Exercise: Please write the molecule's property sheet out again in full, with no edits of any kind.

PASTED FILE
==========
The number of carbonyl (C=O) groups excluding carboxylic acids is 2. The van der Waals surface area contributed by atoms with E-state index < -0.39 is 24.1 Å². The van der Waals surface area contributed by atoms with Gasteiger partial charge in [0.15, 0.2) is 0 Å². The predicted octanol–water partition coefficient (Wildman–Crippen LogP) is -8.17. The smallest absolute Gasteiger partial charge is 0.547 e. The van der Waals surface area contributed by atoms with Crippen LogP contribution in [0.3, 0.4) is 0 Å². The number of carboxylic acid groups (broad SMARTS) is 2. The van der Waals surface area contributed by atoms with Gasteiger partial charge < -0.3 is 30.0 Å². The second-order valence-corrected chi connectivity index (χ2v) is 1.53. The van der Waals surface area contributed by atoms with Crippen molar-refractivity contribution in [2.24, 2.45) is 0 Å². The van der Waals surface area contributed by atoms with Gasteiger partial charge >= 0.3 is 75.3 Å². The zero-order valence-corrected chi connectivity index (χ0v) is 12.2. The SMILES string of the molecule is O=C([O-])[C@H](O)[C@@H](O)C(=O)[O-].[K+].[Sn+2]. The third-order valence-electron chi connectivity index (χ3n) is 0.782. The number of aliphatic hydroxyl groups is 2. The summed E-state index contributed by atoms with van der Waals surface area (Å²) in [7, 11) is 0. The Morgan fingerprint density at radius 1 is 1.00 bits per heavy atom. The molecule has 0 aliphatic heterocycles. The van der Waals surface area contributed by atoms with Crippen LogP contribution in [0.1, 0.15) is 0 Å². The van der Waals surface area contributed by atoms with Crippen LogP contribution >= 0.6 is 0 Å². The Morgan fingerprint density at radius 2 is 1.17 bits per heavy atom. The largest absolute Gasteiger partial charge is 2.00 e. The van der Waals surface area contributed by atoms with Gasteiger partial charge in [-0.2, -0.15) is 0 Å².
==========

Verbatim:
The number of carbonyl (C=O) groups excluding carboxylic acids is 2. The van der Waals surface area contributed by atoms with E-state index < -0.39 is 24.1 Å². The van der Waals surface area contributed by atoms with Gasteiger partial charge in [0.15, 0.2) is 0 Å². The predicted octanol–water partition coefficient (Wildman–Crippen LogP) is -8.17. The smallest absolute Gasteiger partial charge is 0.547 e. The van der Waals surface area contributed by atoms with Crippen LogP contribution in [0.3, 0.4) is 0 Å². The number of carboxylic acid groups (broad SMARTS) is 2. The van der Waals surface area contributed by atoms with Gasteiger partial charge < -0.3 is 30.0 Å². The second-order valence-corrected chi connectivity index (χ2v) is 1.53. The van der Waals surface area contributed by atoms with Crippen molar-refractivity contribution in [2.24, 2.45) is 0 Å². The van der Waals surface area contributed by atoms with Gasteiger partial charge >= 0.3 is 75.3 Å². The zero-order valence-corrected chi connectivity index (χ0v) is 12.2. The SMILES string of the molecule is O=C([O-])[C@H](O)[C@@H](O)C(=O)[O-].[K+].[Sn+2]. The third-order valence-electron chi connectivity index (χ3n) is 0.782. The number of aliphatic hydroxyl groups is 2. The summed E-state index contributed by atoms with van der Waals surface area (Å²) in [7, 11) is 0. The Morgan fingerprint density at radius 1 is 1.00 bits per heavy atom. The molecule has 0 aliphatic heterocycles. The van der Waals surface area contributed by atoms with Crippen LogP contribution in [0.1, 0.15) is 0 Å². The van der Waals surface area contributed by atoms with Crippen LogP contribution >= 0.6 is 0 Å². The Morgan fingerprint density at radius 2 is 1.17 bits per heavy atom. The largest absolute Gasteiger partial charge is 2.00 e. The van der Waals surface area contributed by atoms with Gasteiger partial charge in [-0.2, -0.15) is 0 Å².